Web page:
How to do customer interviews (really well)

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One of the most amazing and fundamentally game-changing tools a startup founder can use to develop their idea and build a great business?


You guessed it… the customer interview.


Now it can be a time-consuming drag when it doesn’t go so well and you’d rather go build your mvp. Or, seen another way it can be a thoroughly enlightening and inspiring experience and – importantly – give you the permission to really ‘get’ your customers and help you understand what you need to serve them.


You can probably tell which side of that fence I sit on 😉


There is a video recording that sits alongside this blog so if you’d prefer 25 minutes of hearing it from the horse’s mouth then this is for you:


If you’d rather scan through the highlights in text form, then read on!


Here are 8 practical tips to get the most out of your customer interviewing experience. 


1> Set The Right Expectations For Yourself

You should probably aim for being a competent interviewer; one that with experience can become a good interviewer. 


You don’t need to be an expert – and you have many other things to be doing which require your time and input. 


So be kind to yourself, understand where you need to be and be happy that you will improve your skills over time, simply by experience.


2> Create Early Rapport

This is so fundamental it should be a blog post and webinar all by itself. Creating trust and rapport with the participant is essential in order that they trust in you, and in the process, that they can be fully honest. And it’s honesty you need right now.


I’m going to drop in the slide on this one as it’s worth having a read. 

Build rapport by being honest and transparent about what you’re aiming to achieve. 

Show some vulnerability to build up more trust with the participant. And, if you have some quirks to your character, try to play those down. 


You want the participant to be thinking “I feel I can be really honest with this person”.


3> Seek Reassurance & Permission

Let’s not ask for forgiveness with our customer interviews, let’s seek permission.

Permission to record the call so you can go back over it later, maybe auto transcribe it and refer back to it when you need to. 


This data can form an incredibly powerful repository of insight that will keep delivering value to you as your business develops. 


4> Give Time To Explore Context

Context is paramount. Understanding much more about your customer than just the very specific things you need to know from them will really help shape your understanding of them so you can develop great products and messaging.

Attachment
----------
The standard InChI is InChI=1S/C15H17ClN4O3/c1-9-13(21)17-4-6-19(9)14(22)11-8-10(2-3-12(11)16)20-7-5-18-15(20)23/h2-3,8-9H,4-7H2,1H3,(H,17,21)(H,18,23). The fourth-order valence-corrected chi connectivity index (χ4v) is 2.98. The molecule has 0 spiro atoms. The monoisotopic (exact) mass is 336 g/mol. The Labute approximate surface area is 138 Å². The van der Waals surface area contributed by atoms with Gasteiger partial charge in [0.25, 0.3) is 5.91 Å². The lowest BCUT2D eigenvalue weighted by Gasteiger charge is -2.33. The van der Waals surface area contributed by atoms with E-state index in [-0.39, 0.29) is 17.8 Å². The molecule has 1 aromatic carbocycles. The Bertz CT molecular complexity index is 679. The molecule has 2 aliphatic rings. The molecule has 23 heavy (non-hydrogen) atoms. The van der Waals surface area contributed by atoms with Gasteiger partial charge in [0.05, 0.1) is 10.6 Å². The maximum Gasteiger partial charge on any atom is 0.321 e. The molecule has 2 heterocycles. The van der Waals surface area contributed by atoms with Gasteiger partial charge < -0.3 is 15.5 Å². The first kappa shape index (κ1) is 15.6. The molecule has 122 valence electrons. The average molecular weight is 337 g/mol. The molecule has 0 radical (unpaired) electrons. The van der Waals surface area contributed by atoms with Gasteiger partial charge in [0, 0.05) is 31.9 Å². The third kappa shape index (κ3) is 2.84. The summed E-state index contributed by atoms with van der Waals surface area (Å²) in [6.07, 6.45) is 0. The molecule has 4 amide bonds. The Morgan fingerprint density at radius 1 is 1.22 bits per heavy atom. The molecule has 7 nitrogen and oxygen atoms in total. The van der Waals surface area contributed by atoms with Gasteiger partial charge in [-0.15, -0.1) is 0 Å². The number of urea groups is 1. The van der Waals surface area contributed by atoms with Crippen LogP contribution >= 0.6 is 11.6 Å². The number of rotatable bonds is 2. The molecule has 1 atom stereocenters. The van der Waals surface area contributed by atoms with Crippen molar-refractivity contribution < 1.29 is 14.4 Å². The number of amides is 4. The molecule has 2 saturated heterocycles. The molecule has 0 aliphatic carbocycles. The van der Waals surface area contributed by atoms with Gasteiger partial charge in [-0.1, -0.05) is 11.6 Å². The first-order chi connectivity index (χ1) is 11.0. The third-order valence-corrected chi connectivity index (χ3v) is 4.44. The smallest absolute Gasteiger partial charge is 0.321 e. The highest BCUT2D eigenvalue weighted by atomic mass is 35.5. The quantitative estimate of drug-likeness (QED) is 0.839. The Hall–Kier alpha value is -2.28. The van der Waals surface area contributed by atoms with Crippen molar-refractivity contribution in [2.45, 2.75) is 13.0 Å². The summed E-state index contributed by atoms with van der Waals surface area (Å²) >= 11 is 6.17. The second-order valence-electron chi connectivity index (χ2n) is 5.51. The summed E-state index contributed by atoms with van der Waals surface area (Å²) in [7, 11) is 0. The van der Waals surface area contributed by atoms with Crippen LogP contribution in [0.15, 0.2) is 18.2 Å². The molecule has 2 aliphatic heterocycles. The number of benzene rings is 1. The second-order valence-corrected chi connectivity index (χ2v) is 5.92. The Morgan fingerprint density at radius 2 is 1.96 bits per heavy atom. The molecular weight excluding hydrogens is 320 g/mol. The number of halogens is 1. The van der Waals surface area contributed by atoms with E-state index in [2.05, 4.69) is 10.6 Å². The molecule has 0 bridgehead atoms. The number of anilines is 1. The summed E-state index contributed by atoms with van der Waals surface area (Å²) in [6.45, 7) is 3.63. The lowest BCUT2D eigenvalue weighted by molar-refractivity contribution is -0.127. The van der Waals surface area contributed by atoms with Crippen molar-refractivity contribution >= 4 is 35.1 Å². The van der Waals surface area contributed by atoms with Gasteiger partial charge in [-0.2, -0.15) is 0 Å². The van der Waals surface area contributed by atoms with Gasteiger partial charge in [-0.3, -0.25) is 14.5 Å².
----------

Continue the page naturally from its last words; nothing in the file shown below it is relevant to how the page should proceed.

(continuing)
Find out what’s going on in their lives, what their values are, what their big challenges and headaches are at the moment. 


Context is vital.


5> Speak Less, Use Silence

Basically, keep schtum more of the time. If you’re a talker, you really need to control this and allow the participant to do most of the talking. 


I am happy when the participant is doing 60-80% of the talking. The best participants answer all your questions without you needing to ask them!


Silence is also a really clever way of seeking something more from the participant. Sure, you can probe them (“tell me more about…”) but carefully inserted pauses will have the same effect. They will feel compelled to fill that silence with more – and it’s often these additional thoughts that are the nuggets of gold. 


6> Use Open Questions (Close For Clarity)

So much advice you will receive about interviews is to stick only to open questions.  I agree but I also advocate using closed questions – but use them sparingly and too good effect. 


For instance, you might need to validate something they’ve said, summarise a thought and get them to confirm one way or another. 


Or maybe they’ve said something that seems contradictory. A closed question will get them to clarify what they mean. 


7> Have Structure, But Allow For Free Flow

Most certainly, develop an interview structure and timings ahead of your first interview. But don’t stick to it rigidly. 

Allow some flexibility as customer discovery is – as the name suggests – exploratory by its nature. What you are often looking for is the ‘unknown-unknowns’ which you won’t get by planning alone. 


8> Keep Conversation About Solutions To The End

Some advice is to avoid conversations about solutions entirely from a customer interview. This obviously depends on the stage of development and the objectives of the interview itself. 


In customer discovery, most certainly stick to problems for the majority of the time…

  • What is the problem? How would they describe it?
  • How big is it, how often do they encounter it?
  • How does it make them feel?
  • How do they solve it at the moment?
  • Would they be interested in a better (paid for) solution?

At no point when someone is articulating their problem do you jump in and say “we have a solution to that!”. 


But it would be a wasted opportunity not to get some feedback on the solution. Do this at the end of the interview. 


Introduce the solution – maybe describe it or show a visual concept and ask them about what they think. Asking “how much do you like it?” is unhelpful as you’ll get false positives (people like to say things to please others). 


Better to ask “what would stop you from buying this?” – find their big objections. If they don’t have any, that’s great. If they do, you can use this feedback to develop the idea further.


The video has much more detail so worth a watch before you embark on interviewing.


Any questions then please do get in touch. 




Would you like to learn how to run your own research?

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